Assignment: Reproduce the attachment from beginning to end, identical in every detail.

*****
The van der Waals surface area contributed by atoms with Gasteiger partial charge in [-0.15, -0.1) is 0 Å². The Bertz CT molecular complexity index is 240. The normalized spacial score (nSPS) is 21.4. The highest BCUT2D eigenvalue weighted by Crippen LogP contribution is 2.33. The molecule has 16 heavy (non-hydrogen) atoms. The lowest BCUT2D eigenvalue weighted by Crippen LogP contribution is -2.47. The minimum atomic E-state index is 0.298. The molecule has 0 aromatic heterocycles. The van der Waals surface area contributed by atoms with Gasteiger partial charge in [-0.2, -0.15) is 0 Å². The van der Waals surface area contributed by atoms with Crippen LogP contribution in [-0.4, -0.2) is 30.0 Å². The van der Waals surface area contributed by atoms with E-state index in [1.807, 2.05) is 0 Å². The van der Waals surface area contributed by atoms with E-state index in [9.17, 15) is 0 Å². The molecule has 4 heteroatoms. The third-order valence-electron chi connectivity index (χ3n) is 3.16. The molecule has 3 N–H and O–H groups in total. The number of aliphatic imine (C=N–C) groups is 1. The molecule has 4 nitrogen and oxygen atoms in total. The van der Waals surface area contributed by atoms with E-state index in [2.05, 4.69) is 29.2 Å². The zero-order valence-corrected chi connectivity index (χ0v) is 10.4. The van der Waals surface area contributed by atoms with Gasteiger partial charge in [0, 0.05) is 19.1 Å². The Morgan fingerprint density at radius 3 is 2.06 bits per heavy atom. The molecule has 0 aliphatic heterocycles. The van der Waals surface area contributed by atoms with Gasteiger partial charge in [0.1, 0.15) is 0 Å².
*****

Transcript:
The van der Waals surface area contributed by atoms with Gasteiger partial charge in [-0.15, -0.1) is 0 Å². The Bertz CT molecular complexity index is 240. The normalized spacial score (nSPS) is 21.4. The highest BCUT2D eigenvalue weighted by Crippen LogP contribution is 2.33. The molecule has 16 heavy (non-hydrogen) atoms. The lowest BCUT2D eigenvalue weighted by Crippen LogP contribution is -2.47. The minimum atomic E-state index is 0.298. The molecule has 0 aromatic heterocycles. The van der Waals surface area contributed by atoms with Gasteiger partial charge in [-0.2, -0.15) is 0 Å². The van der Waals surface area contributed by atoms with Crippen LogP contribution in [-0.4, -0.2) is 30.0 Å². The van der Waals surface area contributed by atoms with E-state index in [1.807, 2.05) is 0 Å². The van der Waals surface area contributed by atoms with E-state index in [9.17, 15) is 0 Å². The molecule has 4 heteroatoms. The third-order valence-electron chi connectivity index (χ3n) is 3.16. The molecule has 3 N–H and O–H groups in total. The number of aliphatic imine (C=N–C) groups is 1. The molecule has 4 nitrogen and oxygen atoms in total. The van der Waals surface area contributed by atoms with E-state index in [2.05, 4.69) is 29.2 Å². The zero-order valence-corrected chi connectivity index (χ0v) is 10.4. The van der Waals surface area contributed by atoms with Gasteiger partial charge in [0, 0.05) is 19.1 Å². The Morgan fingerprint density at radius 3 is 2.06 bits per heavy atom. The molecule has 0 aliphatic heterocycles. The van der Waals surface area contributed by atoms with Gasteiger partial charge in [0.1, 0.15) is 0 Å².